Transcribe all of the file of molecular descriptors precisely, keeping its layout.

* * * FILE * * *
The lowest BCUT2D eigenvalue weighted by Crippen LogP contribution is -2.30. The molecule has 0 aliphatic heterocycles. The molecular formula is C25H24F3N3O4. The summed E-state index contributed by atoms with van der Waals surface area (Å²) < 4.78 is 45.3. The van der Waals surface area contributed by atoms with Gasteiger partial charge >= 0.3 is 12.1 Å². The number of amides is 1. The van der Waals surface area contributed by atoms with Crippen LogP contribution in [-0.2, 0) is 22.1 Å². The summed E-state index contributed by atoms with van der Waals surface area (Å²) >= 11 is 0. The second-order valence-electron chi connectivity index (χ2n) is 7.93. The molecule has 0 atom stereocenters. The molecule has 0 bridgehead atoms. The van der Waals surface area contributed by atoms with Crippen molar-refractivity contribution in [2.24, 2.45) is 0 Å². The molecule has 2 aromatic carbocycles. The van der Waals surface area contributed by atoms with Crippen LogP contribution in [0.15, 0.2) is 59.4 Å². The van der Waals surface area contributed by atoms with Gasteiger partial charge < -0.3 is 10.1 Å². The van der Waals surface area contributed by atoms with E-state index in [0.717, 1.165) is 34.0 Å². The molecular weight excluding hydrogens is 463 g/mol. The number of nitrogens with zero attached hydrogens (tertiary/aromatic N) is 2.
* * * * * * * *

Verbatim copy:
The lowest BCUT2D eigenvalue weighted by Crippen LogP contribution is -2.30. The molecule has 0 aliphatic heterocycles. The molecular formula is C25H24F3N3O4. The summed E-state index contributed by atoms with van der Waals surface area (Å²) < 4.78 is 45.3. The van der Waals surface area contributed by atoms with Gasteiger partial charge >= 0.3 is 12.1 Å². The number of amides is 1. The van der Waals surface area contributed by atoms with Crippen LogP contribution in [-0.2, 0) is 22.1 Å². The summed E-state index contributed by atoms with van der Waals surface area (Å²) >= 11 is 0. The second-order valence-electron chi connectivity index (χ2n) is 7.93. The molecule has 0 atom stereocenters. The molecule has 0 bridgehead atoms. The van der Waals surface area contributed by atoms with Crippen molar-refractivity contribution in [2.24, 2.45) is 0 Å². The molecule has 2 aromatic carbocycles. The van der Waals surface area contributed by atoms with Crippen LogP contribution in [0.15, 0.2) is 59.4 Å². The van der Waals surface area contributed by atoms with Gasteiger partial charge < -0.3 is 10.1 Å². The van der Waals surface area contributed by atoms with E-state index in [0.717, 1.165) is 34.0 Å². The molecular weight excluding hydrogens is 463 g/mol. The number of nitrogens with zero attached hydrogens (tertiary/aromatic N) is 2.